Analysis | Gucci Better Take Care Not to Fix What Isn’t Broken


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I’ll never forget it: Singer-songwriter Harry Styles, in a quintessentially British fish and chip shop, with a chicken.

To me, that Fall 2018 campaign for Gucci’s men’s tailoring collection exemplifies everything that Alessandro Michele brought to the Italian fashion house as its creative director. His approach was quirky, yet commercial. He recruited an A-list star for a blockbuster marketing campaign, but he wasn’t shy with that trademark touch of eccentricity.

The blueprint won Michele an army of young fans at the more than 100-year-old label, generating a level of growth that had never been seen before in fashion.

More recently, though, Gucci has struggled, and Michele is now exiting, parent Kering SA said Wednesday. As of now, no replacement has been named. The design team will continue until a successor is announced.

A fresh vision could reset Gucci once more and reignite its stellar sales growth. But even though the fashion company is slowing from what has been a phenomenal run, it is not coming apart at the seams. Kering must draw on all of its skills to ensure it doesn’t disrupt demand for horsebit loafers and Dionysus bags. 

It’s hard to overstate Michele’s influence on Gucci, as well as on the broader fashion industry. After his appointment in 2015, he ushered in a bold maximalism in stark contrast to the industry’s prevailing minimalism. With clashing prints and a reinvented double-G logo, his “granny chic” styles helped to more than double Gucci’s revenue to €9.7 billion ($10 billion) in 2021 from just under €4 billion in 2015. The operating margin rose to 38.2% from 26.5% over the same period.

Kering’s shares have generated a total return equivalent to 20% a year during Michele’s rein — twice that of the MSCI World Textiles Apparel & Luxury Goods Index.

But the pandemic dealt a blow from which Gucci never really recovered. Its ostentation looked at odds with the somber mood of the outbreak. The young Chinese shoppers who were some of the brand’s biggest fans seemed tired of it — when the country reopened in 2020, they rejected Gucci’s high fashions and instead splurged on the classics, such as LVMH Moet Hennessy Louis Vuitton SE’s namesake brand and Dior, as well as Hermes International. Consequently, Gucci has underperformed its rivals.

Up until now, Kering, supported by Gucci Chief Executive Officer Marco Bizzarri, has backed Michele to recapture sales. It has invested in high-profile marketing campaigns, extravagant shows, more celebrity tie-ups and collaborations with Palace, North Face, Adidas AG and sister house Balenciaga. More recently it has tried to take Gucci upmarket and augment Michele’s cutting-edge designs with a more timeless look, emphasizing its heritage and craftsmanship.

But rejuvenating a luxury house is extremely difficult without a fresh creative vision. Michele has had a relatively long tenure for a top designer, and a change has been looking increasingly likely, particularly after Kering shook up the Gucci design team under Michele earlier this year.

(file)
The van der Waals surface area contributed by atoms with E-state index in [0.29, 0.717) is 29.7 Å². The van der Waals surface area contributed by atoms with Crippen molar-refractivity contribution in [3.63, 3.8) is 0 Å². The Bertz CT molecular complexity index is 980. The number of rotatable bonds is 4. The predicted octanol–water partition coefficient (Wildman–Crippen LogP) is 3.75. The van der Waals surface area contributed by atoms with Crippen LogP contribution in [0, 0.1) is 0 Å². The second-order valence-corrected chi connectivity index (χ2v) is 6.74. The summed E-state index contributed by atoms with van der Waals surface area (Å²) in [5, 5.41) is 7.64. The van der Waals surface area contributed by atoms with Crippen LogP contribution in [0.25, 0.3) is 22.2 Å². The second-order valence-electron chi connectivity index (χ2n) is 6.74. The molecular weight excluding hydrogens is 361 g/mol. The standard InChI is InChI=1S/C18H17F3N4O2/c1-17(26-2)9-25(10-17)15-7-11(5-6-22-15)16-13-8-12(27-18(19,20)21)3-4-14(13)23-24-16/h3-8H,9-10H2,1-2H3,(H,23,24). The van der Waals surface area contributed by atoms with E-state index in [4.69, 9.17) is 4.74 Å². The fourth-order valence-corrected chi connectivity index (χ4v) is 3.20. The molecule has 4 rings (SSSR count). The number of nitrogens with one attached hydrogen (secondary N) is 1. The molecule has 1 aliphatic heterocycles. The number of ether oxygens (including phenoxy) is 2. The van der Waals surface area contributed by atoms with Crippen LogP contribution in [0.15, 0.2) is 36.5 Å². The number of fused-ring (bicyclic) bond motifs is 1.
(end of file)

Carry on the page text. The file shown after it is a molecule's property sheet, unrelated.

This new chapter could revive the buzz around the brand. That’s perhaps why Kering’s shares rose 2% in early trading on Wednesday before falling back.

Given Gucci’s profile, Kering will have its pick of candidates. It could opt for an internal appointment, as Michele’s was, or hire from within its other houses. Alternatively, it could recruit from outside of the group. A wild card would be former creative director Tom Ford. Following the $2.3 billion sale of his eponymous company to Estee Lauder Cos., Ford is expected to leave the cosmetics giant by the end of next year.

Michele’s successor will be tasked with taking the brand to €15 billion of sales in the medium term and expanding it beyond fashion. That means broadening its assortment of leather goods, including travel accessories, developing its menswear and moving into high-end jewelry. Hospitality is another opportunity.

Yet the creative rupture is not without risks. Gucci is not broken. Its underlying sales rose by 9% in the third quarter, and it remains the hottest brand in the Lyst Index, which measures online searches and social media engagement. Given that it accounted for 55% of Kering’s revenue last year and almost three quarters of operating profit, its parent must manage the transition carefully.

A new direction will take time and it could be disruptive. Michele was pragmatic, embracing historic best-sellers into his collections. His successor must do the same to minimize the upheaval. In the meantime, they’ll face a resurgent Prada SpA and a potential turnaround at Burberry Group Plc.

Luckily, Kering is a master of identifying the right talent and supporting them with considerable resources. Look no further than how the company brought in Demna Gvasalia at Balenciaga, for example, and how it seamlessly managed the shift from Daniel Lee to Matthieu Blazy at Bottega Veneta.

But given that Gucci is the driver of Kering’s fortunes — and its valuation — it must be as creative in its choice of top designer as Michele has been during his time at the brand.

More From Bloomberg Opinion:

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This column does not necessarily reflect the opinion of the editorial board or Bloomberg LP and its owners.

Andrea Felsted is a Bloomberg Opinion columnist covering consumer goods and the retail industry. Previously, she was a reporter for the Financial Times.

More stories like this are available on bloomberg.com/opinion



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